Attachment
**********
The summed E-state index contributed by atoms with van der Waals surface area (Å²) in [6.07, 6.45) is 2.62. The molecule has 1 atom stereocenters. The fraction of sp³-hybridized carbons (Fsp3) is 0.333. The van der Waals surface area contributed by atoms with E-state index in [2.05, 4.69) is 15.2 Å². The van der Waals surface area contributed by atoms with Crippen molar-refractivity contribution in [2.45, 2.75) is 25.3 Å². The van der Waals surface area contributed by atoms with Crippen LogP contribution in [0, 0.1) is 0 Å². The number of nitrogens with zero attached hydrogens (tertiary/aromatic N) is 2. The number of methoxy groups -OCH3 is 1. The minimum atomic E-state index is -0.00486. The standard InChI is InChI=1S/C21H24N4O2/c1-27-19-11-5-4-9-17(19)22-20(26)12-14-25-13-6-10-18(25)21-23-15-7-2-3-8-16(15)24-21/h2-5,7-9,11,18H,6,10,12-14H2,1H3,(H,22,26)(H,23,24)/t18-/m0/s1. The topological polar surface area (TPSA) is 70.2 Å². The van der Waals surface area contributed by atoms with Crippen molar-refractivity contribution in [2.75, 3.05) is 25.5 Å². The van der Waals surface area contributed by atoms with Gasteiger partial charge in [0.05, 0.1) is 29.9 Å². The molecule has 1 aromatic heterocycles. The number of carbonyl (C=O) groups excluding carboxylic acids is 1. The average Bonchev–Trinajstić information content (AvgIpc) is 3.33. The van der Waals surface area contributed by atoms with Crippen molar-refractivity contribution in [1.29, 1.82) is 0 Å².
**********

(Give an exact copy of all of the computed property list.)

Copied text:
The summed E-state index contributed by atoms with van der Waals surface area (Å²) in [6.07, 6.45) is 2.62. The molecule has 1 atom stereocenters. The fraction of sp³-hybridized carbons (Fsp3) is 0.333. The van der Waals surface area contributed by atoms with E-state index in [2.05, 4.69) is 15.2 Å². The van der Waals surface area contributed by atoms with Crippen molar-refractivity contribution in [2.45, 2.75) is 25.3 Å². The van der Waals surface area contributed by atoms with Crippen LogP contribution in [0, 0.1) is 0 Å². The number of nitrogens with zero attached hydrogens (tertiary/aromatic N) is 2. The number of methoxy groups -OCH3 is 1. The minimum atomic E-state index is -0.00486. The standard InChI is InChI=1S/C21H24N4O2/c1-27-19-11-5-4-9-17(19)22-20(26)12-14-25-13-6-10-18(25)21-23-15-7-2-3-8-16(15)24-21/h2-5,7-9,11,18H,6,10,12-14H2,1H3,(H,22,26)(H,23,24)/t18-/m0/s1. The topological polar surface area (TPSA) is 70.2 Å². The van der Waals surface area contributed by atoms with Crippen molar-refractivity contribution in [2.75, 3.05) is 25.5 Å². The van der Waals surface area contributed by atoms with Gasteiger partial charge in [0.05, 0.1) is 29.9 Å². The molecule has 1 aromatic heterocycles. The number of carbonyl (C=O) groups excluding carboxylic acids is 1. The average Bonchev–Trinajstić information content (AvgIpc) is 3.33. The van der Waals surface area contributed by atoms with Crippen molar-refractivity contribution in [1.29, 1.82) is 0 Å².